NFL Embracing Multicast Approach To Live Game Coverage

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The NFL is increasingly experimenting with a multicast approach toward games, with separate announce teams for different platforms.
Photo Credit: Kirby Lee-USA TODAY Sports

The NFL’s television partners have broadcast games the same way for decades. TV viewers saw one play-by-play announcer, one color analyst and maybe a sideline reporter. If you didn’t like the analysis from, say, Jason Witten of ESPN, you turned off the sound or changed the channel.

But what if you could choose among multiple linear/digital options for your game experience? What if you could choose from different announce teams and approaches similar to ESPN’s “MegaCast” coverage of the College Football Playoff’s National Championship? Well, the future is closer than you think.

Brian Rolapp, executive vice president of media, said the league continues to “experiment” with alternate telecasts as more TV viewers migrate to digital platforms. 

The league uses the Thursday Night game package as its main laboratory for experimentation, noted Rolapp. Take Fox Sports’ 11-game slate of Thursday Night Football telecasts that kicked off Sep. 26, he said.

All of these games will be simulcast on broadcast (Fox), cable (NFL Network) and Spanish-Language TV (Fox Deportes) plus streaming video (Amazon Prime Video). 

Thursday night’s coverage of the Philadelphia Eagles’ 34-27 win over the Green Bay Packers at Lambeau Field was called by multiple announce teams.

There was the main telecast on Fox/NFL Network, with Joe Buck as the play-by-play announcer, Troy Aikman as color analyst, Mike Pereira as rules analyst and Erin Andrews and Kristina Pink as sideline reporters. 

But Fox Deportes also offered its own Spanish-language coverage with play-by-play announcer Adrian Garcia-Marquez, ex-Arizona Cardinals lineman Rolando Cantu as analyst and Jaime Motta as a reporter. 

On radio, Westwood One’s Ian Eagle and Tony Boselli had the call. For the second season in a row, Andrea Kremer and Hannah Storm provided alternative game commentary via Amazon’s live Thursday Night game stream. 

The everybody in the pool approach worked. Eagles-Packers averaged 18.6 million viewers across all platforms, including Fox, NFL Network, Fox Deportes, NFL and Fox digital, Amazon, Twitch and Yahoo.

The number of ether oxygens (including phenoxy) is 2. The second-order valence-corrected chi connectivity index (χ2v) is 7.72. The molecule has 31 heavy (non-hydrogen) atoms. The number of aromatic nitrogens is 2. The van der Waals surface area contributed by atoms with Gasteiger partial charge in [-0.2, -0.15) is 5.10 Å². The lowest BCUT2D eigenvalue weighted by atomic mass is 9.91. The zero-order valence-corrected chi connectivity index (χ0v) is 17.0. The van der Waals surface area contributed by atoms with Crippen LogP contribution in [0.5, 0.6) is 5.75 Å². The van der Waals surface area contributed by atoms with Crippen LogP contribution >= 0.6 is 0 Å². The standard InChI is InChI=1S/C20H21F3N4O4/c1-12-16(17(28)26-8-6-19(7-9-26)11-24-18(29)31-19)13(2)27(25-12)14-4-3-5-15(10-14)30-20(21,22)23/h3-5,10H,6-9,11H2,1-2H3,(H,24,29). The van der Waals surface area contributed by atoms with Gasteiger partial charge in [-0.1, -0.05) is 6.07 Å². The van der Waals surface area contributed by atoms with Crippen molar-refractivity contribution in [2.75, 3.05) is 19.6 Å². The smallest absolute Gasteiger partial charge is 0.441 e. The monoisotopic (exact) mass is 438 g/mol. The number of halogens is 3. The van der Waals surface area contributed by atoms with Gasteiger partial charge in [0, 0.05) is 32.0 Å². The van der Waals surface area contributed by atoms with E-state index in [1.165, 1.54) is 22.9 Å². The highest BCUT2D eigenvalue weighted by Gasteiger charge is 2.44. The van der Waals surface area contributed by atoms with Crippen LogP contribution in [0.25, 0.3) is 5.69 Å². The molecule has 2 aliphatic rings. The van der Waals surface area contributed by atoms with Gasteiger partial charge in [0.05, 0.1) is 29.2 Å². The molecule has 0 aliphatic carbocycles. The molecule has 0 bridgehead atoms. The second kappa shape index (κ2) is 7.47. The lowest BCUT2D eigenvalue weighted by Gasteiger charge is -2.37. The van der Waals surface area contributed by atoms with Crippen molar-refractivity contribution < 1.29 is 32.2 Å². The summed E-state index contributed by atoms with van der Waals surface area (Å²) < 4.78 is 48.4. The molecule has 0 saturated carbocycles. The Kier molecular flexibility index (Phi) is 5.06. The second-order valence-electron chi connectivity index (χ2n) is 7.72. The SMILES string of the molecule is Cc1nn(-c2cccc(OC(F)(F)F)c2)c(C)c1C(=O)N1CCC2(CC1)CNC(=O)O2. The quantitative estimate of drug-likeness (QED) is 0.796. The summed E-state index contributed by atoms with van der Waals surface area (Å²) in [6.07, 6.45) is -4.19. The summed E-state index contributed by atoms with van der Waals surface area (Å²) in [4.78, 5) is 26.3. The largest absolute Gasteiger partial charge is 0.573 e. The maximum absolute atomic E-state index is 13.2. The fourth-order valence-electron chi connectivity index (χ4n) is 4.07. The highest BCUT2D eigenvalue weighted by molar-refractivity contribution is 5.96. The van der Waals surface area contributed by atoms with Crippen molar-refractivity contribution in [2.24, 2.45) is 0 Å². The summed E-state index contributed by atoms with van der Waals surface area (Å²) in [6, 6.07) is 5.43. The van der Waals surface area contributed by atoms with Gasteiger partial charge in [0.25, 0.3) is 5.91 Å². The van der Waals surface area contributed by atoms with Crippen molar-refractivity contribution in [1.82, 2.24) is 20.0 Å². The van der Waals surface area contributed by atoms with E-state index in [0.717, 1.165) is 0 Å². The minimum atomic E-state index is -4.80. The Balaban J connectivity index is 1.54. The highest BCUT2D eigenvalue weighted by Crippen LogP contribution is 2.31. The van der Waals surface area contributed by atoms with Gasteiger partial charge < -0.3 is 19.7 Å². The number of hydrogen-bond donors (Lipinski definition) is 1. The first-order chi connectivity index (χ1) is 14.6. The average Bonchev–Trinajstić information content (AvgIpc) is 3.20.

That was up more than 25% vs. Fox’s 11-game average last year, according to NFL spokesman Andrew Howard. And up 23% vs. last season’s comparable Week 4 matchup between the Los Angeles Rams and Minnesota Vikings. Thursday’s Eagles-Packers drew the highest digital average minute audience for any NFL game on record at 1.4 million. 

So will there be more alternate telecasts in the future?  

“We’re certainly open to that,” answered Rolapp. “You see what we’re doing on Thursday Night Football. We’re not only distributing 11 of those games on Amazon Prime but they’re also on Twitch (a platform for gamers).”

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Meanwhile, ESPN has also been taking a multicast approach on Monday Night Football. 

There’s the primary telecast with play-by-play announcer Joe Tessitore, analyst Booger McFarland, sideline reporter Lisa Salters and new officiating analyst John Parry.

With Witten returning to the NFL’s Dallas Cowboys, ESPN canceled the silly “BoogerMobile” experiment and put McFarland in the booth with Tessitore where he belongs. 

“Their chemistry together in the booth – and with Lisa – will give us a team that fans want to spend Monday nights with this fall,” said Stephanie Druley, ESPN executive vice president of event and studio production in a statement. 

But there’s also the separate Spanish-language team of play-by-play announcer Alvaro Martin, analyst Raul Allegre and sideline reporter John Sutcliffe for ESPN International’s Monday Night coverage.

Don’t forget ESPN parent Disney rolled out two separate announce teams on sister networks to cover the 2019 NFL Draft. There was Robin Roberts, Kirk Herbstreit and the rest of the College GameDay crew on ABC, along with Trey Wingo and Mel Kiper Jr. on ESPN.

If ESPN has its way, said sources, it would like to experiment with a MegaCast approach toward NFL games in the future.

On January 7, for example, ESPN offered viewers 17 separate presentations of Clemson’s 44-16 thumping of Alabama. 

They included: a TechCast, Goodyear BlimpCast and Field Pass. 

ESPN’s Coaches Film Room version of the championship game has proven popular with fans in the past. Internally, ESPN executives see a possible future Coaches Film Room version of Monday Night airing at the same time as the main telecast on a sister channel like ABC or ESPN2. 

The NFL’s not there yet, said Rolapp. The league knows its popularity has always depended on the reach of broadcast TV. But as more cord-cutters and cord-nevers migrate from broadcast/cable TV to digital/ streaming, the league has to keep adapting. 

Besides, Rolapp has yet to see an entity that can broadcast NFL games as well as the league’s own TV partners: NBC, CBS, Fox, ESPN and the NFL Network.

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“I think the producers who produce these games are underrated in what they do. They’re really good at giving you what you want to see from every angle – and every replay. They’re really good at what they do,” said Rolapp. 

“I’ve been in this business a long time. Everyone always has an idea: ‘Let the fan choose their camera angle.’ But every time we do something like that, the fan comes back to us and says, ‘You know? NBC is pretty good at producing a game, I kind of like what they do.’”